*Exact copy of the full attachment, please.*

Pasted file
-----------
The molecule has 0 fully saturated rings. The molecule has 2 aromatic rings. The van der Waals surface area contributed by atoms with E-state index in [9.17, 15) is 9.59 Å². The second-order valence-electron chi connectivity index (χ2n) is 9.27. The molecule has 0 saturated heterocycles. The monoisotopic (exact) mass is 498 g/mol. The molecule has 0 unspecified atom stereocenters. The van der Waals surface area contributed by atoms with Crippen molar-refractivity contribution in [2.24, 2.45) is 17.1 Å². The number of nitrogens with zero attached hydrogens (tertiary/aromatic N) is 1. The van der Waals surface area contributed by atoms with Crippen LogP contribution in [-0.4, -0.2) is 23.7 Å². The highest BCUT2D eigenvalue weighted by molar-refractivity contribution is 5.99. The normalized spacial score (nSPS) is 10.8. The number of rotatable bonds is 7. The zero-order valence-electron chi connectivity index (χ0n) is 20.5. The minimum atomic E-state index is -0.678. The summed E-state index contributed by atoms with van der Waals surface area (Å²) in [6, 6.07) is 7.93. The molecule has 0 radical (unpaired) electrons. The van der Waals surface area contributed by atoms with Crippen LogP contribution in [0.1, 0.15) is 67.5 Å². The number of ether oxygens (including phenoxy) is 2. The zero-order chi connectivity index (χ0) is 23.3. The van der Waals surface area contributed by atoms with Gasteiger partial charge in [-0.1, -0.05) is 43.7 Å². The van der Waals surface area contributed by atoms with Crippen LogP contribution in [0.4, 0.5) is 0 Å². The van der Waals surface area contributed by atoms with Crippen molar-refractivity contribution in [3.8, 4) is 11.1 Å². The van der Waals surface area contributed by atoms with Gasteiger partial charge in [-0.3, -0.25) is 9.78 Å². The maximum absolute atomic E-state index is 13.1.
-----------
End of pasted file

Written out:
The molecule has 0 fully saturated rings. The molecule has 2 aromatic rings. The van der Waals surface area contributed by atoms with E-state index in [9.17, 15) is 9.59 Å². The second-order valence-electron chi connectivity index (χ2n) is 9.27. The molecule has 0 saturated heterocycles. The monoisotopic (exact) mass is 498 g/mol. The molecule has 0 unspecified atom stereocenters. The van der Waals surface area contributed by atoms with Crippen molar-refractivity contribution in [2.24, 2.45) is 17.1 Å². The number of nitrogens with zero attached hydrogens (tertiary/aromatic N) is 1. The van der Waals surface area contributed by atoms with Crippen LogP contribution in [-0.4, -0.2) is 23.7 Å². The highest BCUT2D eigenvalue weighted by molar-refractivity contribution is 5.99. The normalized spacial score (nSPS) is 10.8. The number of rotatable bonds is 7. The zero-order valence-electron chi connectivity index (χ0n) is 20.5. The minimum atomic E-state index is -0.678. The summed E-state index contributed by atoms with van der Waals surface area (Å²) in [6, 6.07) is 7.93. The molecule has 0 radical (unpaired) electrons. The van der Waals surface area contributed by atoms with Crippen LogP contribution in [0.1, 0.15) is 67.5 Å². The number of ether oxygens (including phenoxy) is 2. The zero-order chi connectivity index (χ0) is 23.3. The van der Waals surface area contributed by atoms with Gasteiger partial charge in [-0.1, -0.05) is 43.7 Å². The van der Waals surface area contributed by atoms with Crippen LogP contribution in [0.4, 0.5) is 0 Å². The van der Waals surface area contributed by atoms with Crippen molar-refractivity contribution in [3.8, 4) is 11.1 Å². The van der Waals surface area contributed by atoms with Gasteiger partial charge in [-0.3, -0.25) is 9.78 Å². The maximum absolute atomic E-state index is 13.1.